It’s safe to assume that most New Yorkers have heard of Kobe beef, and even if you haven’t had the good fortune of dropping a large sum of yen on a steak in Japan, chances are you’ve savored American beef raised in the “Kobe style.” But did you know that there’s another type of wagyu (literally, “Japanese cow”) that rivals the famous Kobe brand?
It’s Matsusaka Ushi, and local officials are making a concerted effort to export it to the States and raise its popularity around the world.
“Our beef is our city’s pride,” says Mitsushige Yamanaka, the enthusiastic young mayor of the City of Matsusaka. “You know Kobe beef. Kobe beef is very, very popular all over the world. But you don’t know Matsusaka beef. But in Japan, Matsusaka beef is very, very famous, more than Kobe beef.”
Matsusaka beef was in fact named the most popular brand of Japanese beef by a Beef Industry Market Survey.
Mayor Yamanaka and a handful of officials involved in the city’s cattle council and economic development visited New York to conduct a tasting at Shinbashi in Midtown. He beams with pride as he describes the beef from his city.
Matsusaka is a city of approximately 168,000 located in Mie Prefecture in central Japan. Mie is well known as the home of the most sacred Japanese Shinto shrine, the UNESCO World Heritage Site Kumano Kodo, and the birthplace of cultured pearls. Matsusaka boasts one of only a handful of breeds of wagyu. A special grade of Matsusaka beef comes only from cows born in Hyogo Prefecture, brought to Matsusaka as calves, and fattened for around one thousand days.
“For example, Miyazaki beef and Kobe beef – other wagyu – the breeding time is 400 or 500 days,” says Mayor Yamanaka. “But this is about twice as much, over 1,000 days. There is a high risk of the cattle suffering from illness or injury. But [the breeders] have very good emotion and love for the cattle. They have a love to make great beef taste and flavor.”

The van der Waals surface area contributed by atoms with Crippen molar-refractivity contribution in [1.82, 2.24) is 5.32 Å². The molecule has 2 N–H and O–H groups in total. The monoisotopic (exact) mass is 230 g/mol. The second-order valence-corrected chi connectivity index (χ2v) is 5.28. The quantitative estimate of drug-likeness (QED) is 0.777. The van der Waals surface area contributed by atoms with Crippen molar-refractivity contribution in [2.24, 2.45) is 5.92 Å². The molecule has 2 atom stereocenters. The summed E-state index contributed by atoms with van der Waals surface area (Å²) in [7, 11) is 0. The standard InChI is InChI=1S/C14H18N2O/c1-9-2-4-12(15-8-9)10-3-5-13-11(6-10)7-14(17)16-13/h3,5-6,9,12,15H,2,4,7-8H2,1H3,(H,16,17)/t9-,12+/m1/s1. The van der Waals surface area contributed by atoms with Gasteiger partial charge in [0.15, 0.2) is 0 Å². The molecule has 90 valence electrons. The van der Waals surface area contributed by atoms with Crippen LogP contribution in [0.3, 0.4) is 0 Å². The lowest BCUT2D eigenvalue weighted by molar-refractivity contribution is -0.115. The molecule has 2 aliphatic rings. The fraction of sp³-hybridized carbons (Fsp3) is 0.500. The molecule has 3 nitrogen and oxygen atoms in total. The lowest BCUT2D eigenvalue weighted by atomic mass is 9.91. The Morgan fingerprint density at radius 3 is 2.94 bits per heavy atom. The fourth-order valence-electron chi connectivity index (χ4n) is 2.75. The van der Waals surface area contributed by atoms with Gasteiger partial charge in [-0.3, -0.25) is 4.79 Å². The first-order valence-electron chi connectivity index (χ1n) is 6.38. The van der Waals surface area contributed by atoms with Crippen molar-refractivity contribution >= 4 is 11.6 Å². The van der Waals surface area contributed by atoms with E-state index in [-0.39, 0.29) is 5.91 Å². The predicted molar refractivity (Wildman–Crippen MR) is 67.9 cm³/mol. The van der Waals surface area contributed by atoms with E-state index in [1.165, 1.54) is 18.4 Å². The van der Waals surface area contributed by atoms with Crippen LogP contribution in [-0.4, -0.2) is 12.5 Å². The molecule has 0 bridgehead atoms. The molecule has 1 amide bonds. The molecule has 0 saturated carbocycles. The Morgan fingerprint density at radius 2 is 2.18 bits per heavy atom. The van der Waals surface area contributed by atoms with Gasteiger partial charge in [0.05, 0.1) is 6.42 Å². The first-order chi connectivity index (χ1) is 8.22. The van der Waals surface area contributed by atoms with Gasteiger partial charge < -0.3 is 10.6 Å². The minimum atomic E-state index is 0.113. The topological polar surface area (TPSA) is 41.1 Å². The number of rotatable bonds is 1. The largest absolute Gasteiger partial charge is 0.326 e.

The cattle are raised in what the cattle council describes as “traditional artisanal methods,” including giving them massages and feeding them beer to stimulate their appetites. The result is beef that has a soft and marbled texture and a flavor that Mayor Yamanaka describes as “mature.”
“We raise only virgin female cattle between the human ages of 18 to 24 years old,” says Ikuya Matsubayashi, director of Matsusaka’s Industrial Economy Department, explaining why the amount of Matsusaka beef is limited.
Matsubayashi and say now is the time to export, as the US is relaxing its restrictions on importing beef from other countries. Still, it doesn’t seem that they’ll go the route of the Kobe beef breeders, who have had the benefit of being a large port city with international visitors who go there for the famous beef. There are farmers in the US and Canada raise cattle in the same style as breeders in Kobe, some even obtaining embryos from Japan and artificially inseminating their cows. Mayor Yamanaka has no immediate plans for that happening with Matsusaka beef; he simply wants to begin by exporting to the US and building from there.
“Maybe as New Yorkers you’re the first men and women to eat Matsusaka beef,” says Mayor Yamanaka before we were served at Shinbashi.
Chef Haruo Obu, the former head chef at Inagiku Restaurant at Waldorf Astoria who is known as the first chef to use wagyu in New York, prepared Special Grade Matsusaka beef in four different styles: Grilled sirloin steak; shabu shabu, thinly sliced beef boiled in water for only a few seconds and served with vegetables; tataki, lightly seared and marinated beef; and saikyo miso zuke, which looked like bacon but without the crispness.
Each dish had tremendous flavor, especially the sirloin, which contained more fat than an American meat-lover will normally see. Yet the fat wasn’t chewy; it instead lent itself perfectly to the savory essence of the meat. Matsusaka beef is smooth, tender, juicy, and easy to chew, has a delightful aroma, and pairs beautifully with sake or wine.
It’s no wonder Matsusaka beef is the most popular brand in Japan. The product and the city deserve just as much recognition in the States as Kobe beef does. If we’re lucky, we’ll all be enjoying Mastusaka beef at a restaurant in New York – Japanese or otherwise – for a full meal rather than simply a tasting. Keep in mind that it will be pricey, but it’s worth every penny on a special occasion.